During these strange times of social isolation and uncertainty, it can be helpful to know how to both listen to and hold space for those around you.
Although these are some awesome ways to be a supportive listener, professional support is professional support, and sometimes, no matter how much of a source of support we want to be, there is no replacement for a professional therapist. If you realize the person you are trying to listen to could benefit from speaking to a mental health professional, please refer them to Psychology Today, National Suicide Prevention Lifeline (1-800-273-8255), or call 911 if he or she is a risk to himself or others. But, if you feel confident in your abilities to provide compassion and a good ear, and professional support is not necessarily needed, try following these steps:
Step 1: Listening is a process of helpful communication, not a lecture. Listen first. Don't be in such a hurry to give advice that you miss out on what the person is telling you. Try to understand what is underneath the words, and what the person is feeling. Don't offer feedback without permission and try not to give advice (think about the person you are listening to as the expert on their life, which means that they know what's best for themselves).
Step 2: Try to remain calm with soft body language and a quieter voice. Speak at a slower pace. Taking slow deep breaths while listening will help you to stay present and alert and also relaxed and in tune. If you are unable to be calm, find someone who can. As you listen, try to be accepting and nonjudgmental. Try to help summarize and clarify the situation so that the person you are listening to feels heard and understood. Ask them if you got it right.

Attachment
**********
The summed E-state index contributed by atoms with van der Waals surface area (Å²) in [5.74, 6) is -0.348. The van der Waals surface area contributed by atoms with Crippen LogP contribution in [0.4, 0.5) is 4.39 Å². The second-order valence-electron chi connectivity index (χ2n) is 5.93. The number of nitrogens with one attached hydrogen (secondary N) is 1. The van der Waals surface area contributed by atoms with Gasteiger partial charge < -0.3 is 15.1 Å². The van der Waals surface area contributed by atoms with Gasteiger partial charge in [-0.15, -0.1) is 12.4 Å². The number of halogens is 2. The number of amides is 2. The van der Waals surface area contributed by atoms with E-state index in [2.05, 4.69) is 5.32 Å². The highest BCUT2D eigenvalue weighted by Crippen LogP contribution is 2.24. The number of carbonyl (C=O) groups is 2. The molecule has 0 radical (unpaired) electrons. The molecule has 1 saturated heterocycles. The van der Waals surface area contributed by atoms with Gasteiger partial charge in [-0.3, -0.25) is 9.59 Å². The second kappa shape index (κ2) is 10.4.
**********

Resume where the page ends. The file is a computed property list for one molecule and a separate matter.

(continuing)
Step 3: Listen to the person's responses. They will present a problem or problems that seem to be unsolvable...Sometimes the problem is unsolvable, like the death of a loved one or a natural disaster. Invite them to share in as little or as much detail as they feel comfortable.
Step 4: Be kind and show concern; their problems seem large to them. There's no need for you to try to make the problem smaller than it is. You can simply sit with the person while accepting that the problem is big - but not too big for you to be able to sit with.
Step 5: Break the problem or problems down into parts. As a whole it can be too overwhelming. Try to bring some order into the confusion they are experiencing. Specify and then clarify significant areas of the problem. Ask them if they agree with your clarification.
Step 6: Whenever clarification is needed of events leading to the crisis itself, it may be helpful to ask questions that will enable them to clarify. This may give them a feeling of competence and understanding about their problems.
Step 7: Don't put words into people's mouths. Clarify by restating what they have said by asking leading questions which allow them to clarify further.
Step 8: If you don't understand what they are saying, tell them. If you feel confused, chances are they are too. Say things like: "I don't think I'm understanding what you are saying, and it's important to me," or "I'm really interested in understanding. Could you try walking me through that a bit more?"
Step 9: Follow your intuition. If you feel anxious or scared, it may well be because they have communicated these feelings to you without being able to name them.
Step 10: If someone is having difficulty staying on topic, show support by trying to get at exactly what the problem is right now and how you can help.
Step 11: Know what you don't know. Know how to get the information you need. Help the person find resources and also offer to be present with them while they contact resources.
Step 12: Believe what they are telling you. So often people are not believed. It is especially important that they be able to trust that you will believe and respect them.
Step 13: Don't raise false hopes or give false encouragement. But do focus on your faith in their own strengths and abilities, and your willingness to assist in helping them figure out a solution to what is most likely an extremely difficult and long-term situation.
Step 14: If possible, end the discussion with a plan of action. Help them to formulate the course of action, allowing them to make the choice, but encourage them to accept the realities and responsibilities of that choice.